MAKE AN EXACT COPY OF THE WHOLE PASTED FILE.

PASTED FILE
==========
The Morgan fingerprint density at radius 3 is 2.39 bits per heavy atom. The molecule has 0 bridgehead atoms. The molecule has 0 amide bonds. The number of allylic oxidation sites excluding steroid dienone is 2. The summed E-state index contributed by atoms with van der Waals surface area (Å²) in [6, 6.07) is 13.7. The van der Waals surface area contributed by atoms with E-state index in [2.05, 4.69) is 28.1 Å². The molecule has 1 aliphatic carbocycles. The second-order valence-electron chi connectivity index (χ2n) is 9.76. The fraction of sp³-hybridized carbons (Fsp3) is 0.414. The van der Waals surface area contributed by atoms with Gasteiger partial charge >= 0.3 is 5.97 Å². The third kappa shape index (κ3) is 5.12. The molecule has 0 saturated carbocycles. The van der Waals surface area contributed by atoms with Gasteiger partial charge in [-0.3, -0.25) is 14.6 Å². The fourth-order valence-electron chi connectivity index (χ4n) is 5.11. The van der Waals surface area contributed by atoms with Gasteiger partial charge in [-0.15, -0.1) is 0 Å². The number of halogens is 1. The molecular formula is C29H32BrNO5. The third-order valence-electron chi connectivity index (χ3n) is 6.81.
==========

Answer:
The Morgan fingerprint density at radius 3 is 2.39 bits per heavy atom. The molecule has 0 bridgehead atoms. The molecule has 0 amide bonds. The number of allylic oxidation sites excluding steroid dienone is 2. The summed E-state index contributed by atoms with van der Waals surface area (Å²) in [6, 6.07) is 13.7. The van der Waals surface area contributed by atoms with E-state index in [2.05, 4.69) is 28.1 Å². The molecule has 1 aliphatic carbocycles. The second-order valence-electron chi connectivity index (χ2n) is 9.76. The fraction of sp³-hybridized carbons (Fsp3) is 0.414. The van der Waals surface area contributed by atoms with Gasteiger partial charge >= 0.3 is 5.97 Å². The third kappa shape index (κ3) is 5.12. The molecule has 0 saturated carbocycles. The van der Waals surface area contributed by atoms with Gasteiger partial charge in [-0.3, -0.25) is 14.6 Å². The fourth-order valence-electron chi connectivity index (χ4n) is 5.11. The van der Waals surface area contributed by atoms with Gasteiger partial charge in [-0.15, -0.1) is 0 Å². The number of halogens is 1. The molecular formula is C29H32BrNO5. The third-order valence-electron chi connectivity index (χ3n) is 6.81.